Writing Good Content Is Like Preparing A Bowl Of Yummy Cereal
Updated: Sep 27, 2019
A good piece of content doesn’t just happen overnight. A lot of thought is required to come up with good content. It may seem easy to string a few words together, but what sets a good piece of content apart is when words are put together meaningfully, for the right audience.
To make this easier to understand, let’s use the process of preparing a bowl of cereal, for a guest you’d like to impress, as an analogy. You’re likely to prepare the cereal in this order:
1. Choosing the right base
You may have a huge variety of cereal at home that you would love to serve your guest, but of course, you can only choose one type of cereal as the base. Which cereal would this guest like? If your guest has a sweet tooth, serving a savoury cereal is definitely not going to impress.
Similarly, you have to streamline your ideas to focus on one topic to base your content on. You’re going to have a lot of ideas, but which topic is your target audience going to enjoy the most? Feed your audience with what they are looking for. That one topic that can leave a lasting impression.
2. Adding a unique touch
How would you make your bowl of cereal stand out? There is nothing special about an ordinary cereal base, unless you add finishing touches that are unique to you. Such as special toppings, the type of milk you use, or even the bowl you choose.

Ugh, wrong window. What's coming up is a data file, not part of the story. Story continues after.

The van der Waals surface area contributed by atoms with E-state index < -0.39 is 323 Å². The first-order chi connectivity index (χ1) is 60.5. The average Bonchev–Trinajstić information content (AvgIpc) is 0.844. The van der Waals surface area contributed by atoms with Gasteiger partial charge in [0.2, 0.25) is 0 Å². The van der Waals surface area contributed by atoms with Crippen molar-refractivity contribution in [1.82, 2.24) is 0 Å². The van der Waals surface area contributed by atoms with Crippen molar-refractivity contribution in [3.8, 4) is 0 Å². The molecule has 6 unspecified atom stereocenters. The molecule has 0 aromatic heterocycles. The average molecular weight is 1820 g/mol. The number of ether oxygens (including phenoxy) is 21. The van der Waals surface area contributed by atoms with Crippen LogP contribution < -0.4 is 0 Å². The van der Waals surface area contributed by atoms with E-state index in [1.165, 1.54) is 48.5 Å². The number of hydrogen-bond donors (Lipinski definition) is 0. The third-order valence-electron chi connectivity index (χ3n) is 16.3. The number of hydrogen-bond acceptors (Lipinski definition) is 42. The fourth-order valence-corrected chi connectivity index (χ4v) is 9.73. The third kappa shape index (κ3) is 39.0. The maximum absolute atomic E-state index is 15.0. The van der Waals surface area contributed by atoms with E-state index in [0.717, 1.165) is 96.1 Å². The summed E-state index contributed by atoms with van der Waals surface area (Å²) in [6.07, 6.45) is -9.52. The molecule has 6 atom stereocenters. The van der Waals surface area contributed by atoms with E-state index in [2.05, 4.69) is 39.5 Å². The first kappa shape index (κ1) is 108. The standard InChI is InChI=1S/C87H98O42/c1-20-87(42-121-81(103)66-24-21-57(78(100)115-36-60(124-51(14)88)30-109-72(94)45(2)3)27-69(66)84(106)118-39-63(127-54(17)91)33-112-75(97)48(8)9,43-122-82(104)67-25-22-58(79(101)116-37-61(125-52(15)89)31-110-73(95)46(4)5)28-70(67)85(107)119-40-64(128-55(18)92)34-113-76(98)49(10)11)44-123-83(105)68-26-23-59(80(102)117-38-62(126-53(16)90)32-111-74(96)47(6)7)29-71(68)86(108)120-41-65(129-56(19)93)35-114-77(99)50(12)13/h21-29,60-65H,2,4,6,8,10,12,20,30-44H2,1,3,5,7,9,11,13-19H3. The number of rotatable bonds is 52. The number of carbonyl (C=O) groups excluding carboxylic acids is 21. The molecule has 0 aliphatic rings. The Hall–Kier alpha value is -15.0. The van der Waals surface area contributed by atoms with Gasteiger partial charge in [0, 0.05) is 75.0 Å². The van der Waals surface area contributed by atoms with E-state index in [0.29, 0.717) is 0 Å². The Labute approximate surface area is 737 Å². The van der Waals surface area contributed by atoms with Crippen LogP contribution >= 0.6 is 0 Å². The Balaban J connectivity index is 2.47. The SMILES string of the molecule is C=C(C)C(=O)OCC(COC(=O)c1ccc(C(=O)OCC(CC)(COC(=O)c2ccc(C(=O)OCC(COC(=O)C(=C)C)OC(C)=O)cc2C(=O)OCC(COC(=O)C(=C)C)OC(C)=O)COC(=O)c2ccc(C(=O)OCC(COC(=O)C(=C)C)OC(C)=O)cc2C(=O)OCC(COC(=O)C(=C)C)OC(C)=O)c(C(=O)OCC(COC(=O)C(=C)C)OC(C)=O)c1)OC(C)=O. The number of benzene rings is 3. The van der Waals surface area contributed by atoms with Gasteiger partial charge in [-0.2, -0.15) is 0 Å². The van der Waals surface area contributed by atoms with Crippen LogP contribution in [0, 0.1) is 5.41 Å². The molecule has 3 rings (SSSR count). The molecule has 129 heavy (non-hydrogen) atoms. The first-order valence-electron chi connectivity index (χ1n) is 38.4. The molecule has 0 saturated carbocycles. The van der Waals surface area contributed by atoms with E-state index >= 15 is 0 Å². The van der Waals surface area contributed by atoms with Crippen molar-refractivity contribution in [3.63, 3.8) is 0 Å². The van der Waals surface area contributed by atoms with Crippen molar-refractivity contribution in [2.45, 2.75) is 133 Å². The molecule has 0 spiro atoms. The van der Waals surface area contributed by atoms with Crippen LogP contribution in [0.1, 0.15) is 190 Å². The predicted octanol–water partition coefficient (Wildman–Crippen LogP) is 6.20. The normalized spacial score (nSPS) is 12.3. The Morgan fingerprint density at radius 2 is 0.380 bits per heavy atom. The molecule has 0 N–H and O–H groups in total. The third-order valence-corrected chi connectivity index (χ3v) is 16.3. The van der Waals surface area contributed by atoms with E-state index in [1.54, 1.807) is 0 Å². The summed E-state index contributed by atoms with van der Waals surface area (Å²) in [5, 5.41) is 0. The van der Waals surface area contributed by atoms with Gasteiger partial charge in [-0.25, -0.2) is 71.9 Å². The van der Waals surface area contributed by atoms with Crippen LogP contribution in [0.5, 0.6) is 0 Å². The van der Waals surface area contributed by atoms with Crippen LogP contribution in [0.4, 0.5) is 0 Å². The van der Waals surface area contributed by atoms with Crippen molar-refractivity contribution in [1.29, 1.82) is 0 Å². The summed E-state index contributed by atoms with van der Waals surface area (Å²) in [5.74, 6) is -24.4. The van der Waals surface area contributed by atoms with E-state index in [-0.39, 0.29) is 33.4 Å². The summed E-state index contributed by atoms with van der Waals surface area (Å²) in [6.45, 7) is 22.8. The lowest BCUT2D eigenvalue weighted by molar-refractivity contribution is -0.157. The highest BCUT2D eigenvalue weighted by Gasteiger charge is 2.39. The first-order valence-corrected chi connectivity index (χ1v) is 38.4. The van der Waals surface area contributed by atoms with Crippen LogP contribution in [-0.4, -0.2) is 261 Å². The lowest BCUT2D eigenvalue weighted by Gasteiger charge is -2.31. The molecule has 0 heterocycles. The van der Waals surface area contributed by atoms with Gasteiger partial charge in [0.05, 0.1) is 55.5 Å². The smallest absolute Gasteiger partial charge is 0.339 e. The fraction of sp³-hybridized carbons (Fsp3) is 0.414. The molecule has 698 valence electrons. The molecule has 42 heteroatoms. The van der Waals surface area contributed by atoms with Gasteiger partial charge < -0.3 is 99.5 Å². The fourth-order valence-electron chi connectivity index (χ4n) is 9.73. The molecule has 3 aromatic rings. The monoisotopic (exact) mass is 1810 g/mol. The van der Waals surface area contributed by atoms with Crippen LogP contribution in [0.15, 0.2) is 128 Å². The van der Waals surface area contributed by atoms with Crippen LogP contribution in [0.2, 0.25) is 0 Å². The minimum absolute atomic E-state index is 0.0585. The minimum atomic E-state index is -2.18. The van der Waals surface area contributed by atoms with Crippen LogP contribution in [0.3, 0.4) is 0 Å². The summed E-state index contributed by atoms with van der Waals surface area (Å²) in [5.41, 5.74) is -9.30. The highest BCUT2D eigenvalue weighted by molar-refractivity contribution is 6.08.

In the same vein, the content piece is not uniquely yours unless you add in touches of your own branding. You need to include a spin to the idea that is fresh, and one that associates with your brand. Otherwise, your content would be no different from all the other content published out there.
3. Serve it fresh and crunchy
Don’t be a bad host, you should only serve cereal that are still fresh and crunchy!
Similarly, your content piece has to be fresh and full of relevant crunch. Come up with content that can be related to what’s trending, avoid talking about what’s no longer relevant in your industry! Be forward thinking in the kind of topics your audience would be interested in.